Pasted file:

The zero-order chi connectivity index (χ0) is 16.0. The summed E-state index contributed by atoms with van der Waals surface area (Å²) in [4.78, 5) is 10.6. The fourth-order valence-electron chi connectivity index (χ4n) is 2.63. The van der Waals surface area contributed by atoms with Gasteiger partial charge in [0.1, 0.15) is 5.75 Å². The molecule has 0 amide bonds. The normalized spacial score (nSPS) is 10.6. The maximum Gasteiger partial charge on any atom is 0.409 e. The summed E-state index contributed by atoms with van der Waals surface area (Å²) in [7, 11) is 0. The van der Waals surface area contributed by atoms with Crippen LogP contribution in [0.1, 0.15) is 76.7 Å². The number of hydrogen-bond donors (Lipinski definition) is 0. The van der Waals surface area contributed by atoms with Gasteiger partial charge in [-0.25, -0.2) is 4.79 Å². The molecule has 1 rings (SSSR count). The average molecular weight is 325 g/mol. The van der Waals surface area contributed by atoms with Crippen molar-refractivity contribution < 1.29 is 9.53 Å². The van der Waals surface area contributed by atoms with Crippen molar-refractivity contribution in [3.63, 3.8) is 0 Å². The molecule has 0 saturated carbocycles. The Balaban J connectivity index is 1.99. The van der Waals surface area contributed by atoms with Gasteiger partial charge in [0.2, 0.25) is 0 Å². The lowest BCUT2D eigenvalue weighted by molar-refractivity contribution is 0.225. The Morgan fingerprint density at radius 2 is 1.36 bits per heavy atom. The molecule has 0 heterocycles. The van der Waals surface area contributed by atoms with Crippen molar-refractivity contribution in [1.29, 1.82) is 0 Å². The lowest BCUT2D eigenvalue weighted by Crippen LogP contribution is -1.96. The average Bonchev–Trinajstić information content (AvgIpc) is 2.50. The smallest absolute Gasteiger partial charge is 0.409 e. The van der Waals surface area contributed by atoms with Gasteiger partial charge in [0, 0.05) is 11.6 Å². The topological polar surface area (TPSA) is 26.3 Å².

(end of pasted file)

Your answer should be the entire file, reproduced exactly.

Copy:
The zero-order chi connectivity index (χ0) is 16.0. The summed E-state index contributed by atoms with van der Waals surface area (Å²) in [4.78, 5) is 10.6. The fourth-order valence-electron chi connectivity index (χ4n) is 2.63. The van der Waals surface area contributed by atoms with Gasteiger partial charge in [0.1, 0.15) is 5.75 Å². The molecule has 0 amide bonds. The normalized spacial score (nSPS) is 10.6. The maximum Gasteiger partial charge on any atom is 0.409 e. The summed E-state index contributed by atoms with van der Waals surface area (Å²) in [7, 11) is 0. The van der Waals surface area contributed by atoms with Crippen LogP contribution in [0.1, 0.15) is 76.7 Å². The number of hydrogen-bond donors (Lipinski definition) is 0. The van der Waals surface area contributed by atoms with Gasteiger partial charge in [-0.25, -0.2) is 4.79 Å². The molecule has 1 rings (SSSR count). The average molecular weight is 325 g/mol. The van der Waals surface area contributed by atoms with Crippen molar-refractivity contribution < 1.29 is 9.53 Å². The van der Waals surface area contributed by atoms with Crippen molar-refractivity contribution in [3.63, 3.8) is 0 Å². The molecule has 0 saturated carbocycles. The Balaban J connectivity index is 1.99. The van der Waals surface area contributed by atoms with Gasteiger partial charge in [0.2, 0.25) is 0 Å². The lowest BCUT2D eigenvalue weighted by molar-refractivity contribution is 0.225. The Morgan fingerprint density at radius 2 is 1.36 bits per heavy atom. The molecule has 0 heterocycles. The van der Waals surface area contributed by atoms with Crippen molar-refractivity contribution in [1.29, 1.82) is 0 Å². The lowest BCUT2D eigenvalue weighted by Crippen LogP contribution is -1.96. The average Bonchev–Trinajstić information content (AvgIpc) is 2.50. The smallest absolute Gasteiger partial charge is 0.409 e. The van der Waals surface area contributed by atoms with Gasteiger partial charge in [0, 0.05) is 11.6 Å². The topological polar surface area (TPSA) is 26.3 Å².